|2004N-0556|| Obstetrical and Gynecological Devices; Designation of Special Control for Condom and Condom with Spermicidal Lubricant|
|FDA Comment Number :||EC18|
|Submitter :||Ms. meg mclain||Date & Time:||12/09/2005 04:12:58|
|Organization :||Ms. meg mclain|
|Category :||Individual Consumer|
| Experience has taught me the effectiveness of condoms. Although I have been HIV+ for nearly a decade I have not passed along the virus to any partner. I know how to use a condom, I know the benefits of condoms and also the public opinion of HIV infection (as well as those infected).
I recall a few years back when HIV+ patients were informed to ONLY use N-9 condoms. Now it is known that this chemical can cause irritation that creates outlets for HIV to enter the body. This does not happen in every case. Using a condom with N-9 is better than nothing at all. N-9 does not lead to HIV infection; it only provides a route for infection to possibly occur. The proposed statement gives the impression that N-9 should be avoided at all cost. If this was the case the CDC prior recommendation would have been disastrous.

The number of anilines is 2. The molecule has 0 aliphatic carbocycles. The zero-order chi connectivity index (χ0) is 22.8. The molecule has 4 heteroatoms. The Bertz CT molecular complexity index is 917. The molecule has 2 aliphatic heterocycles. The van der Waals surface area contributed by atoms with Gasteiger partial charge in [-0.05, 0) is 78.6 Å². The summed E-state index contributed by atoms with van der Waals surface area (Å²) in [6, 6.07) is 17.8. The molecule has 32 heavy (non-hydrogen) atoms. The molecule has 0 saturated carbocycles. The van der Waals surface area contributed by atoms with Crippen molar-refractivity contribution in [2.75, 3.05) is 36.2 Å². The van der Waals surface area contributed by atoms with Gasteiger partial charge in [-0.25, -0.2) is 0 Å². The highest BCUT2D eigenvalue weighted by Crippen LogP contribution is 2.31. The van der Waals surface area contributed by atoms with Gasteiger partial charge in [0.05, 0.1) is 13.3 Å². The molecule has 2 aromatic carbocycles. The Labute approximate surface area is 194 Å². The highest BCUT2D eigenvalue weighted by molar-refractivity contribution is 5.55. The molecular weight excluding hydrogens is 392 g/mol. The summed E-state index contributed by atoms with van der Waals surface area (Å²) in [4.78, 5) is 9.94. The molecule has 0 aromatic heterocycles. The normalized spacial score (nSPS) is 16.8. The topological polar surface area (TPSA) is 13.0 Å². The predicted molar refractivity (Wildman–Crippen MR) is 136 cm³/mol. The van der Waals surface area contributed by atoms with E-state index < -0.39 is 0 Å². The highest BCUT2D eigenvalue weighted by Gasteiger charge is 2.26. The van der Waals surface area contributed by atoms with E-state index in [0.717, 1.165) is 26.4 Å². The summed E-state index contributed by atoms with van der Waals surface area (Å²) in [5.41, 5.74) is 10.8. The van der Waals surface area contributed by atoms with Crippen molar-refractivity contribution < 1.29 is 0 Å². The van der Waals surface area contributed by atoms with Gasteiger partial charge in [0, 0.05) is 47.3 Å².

In addition although providing additional pregnancy and STD information on an insert is useful, the proposed labeling (external) is overly verbose. At the very least this will lend to the information being completely ignored, at the very worse, the product in general.
Condoms are effective and can be more effective then some forms of 'abstinence' (i.e. certain mutual masturbation behaviors as well as youth perceiving oral sex as not sex at all). Don't scare the public away from condoms. Religion should not direct science. Neither should politics.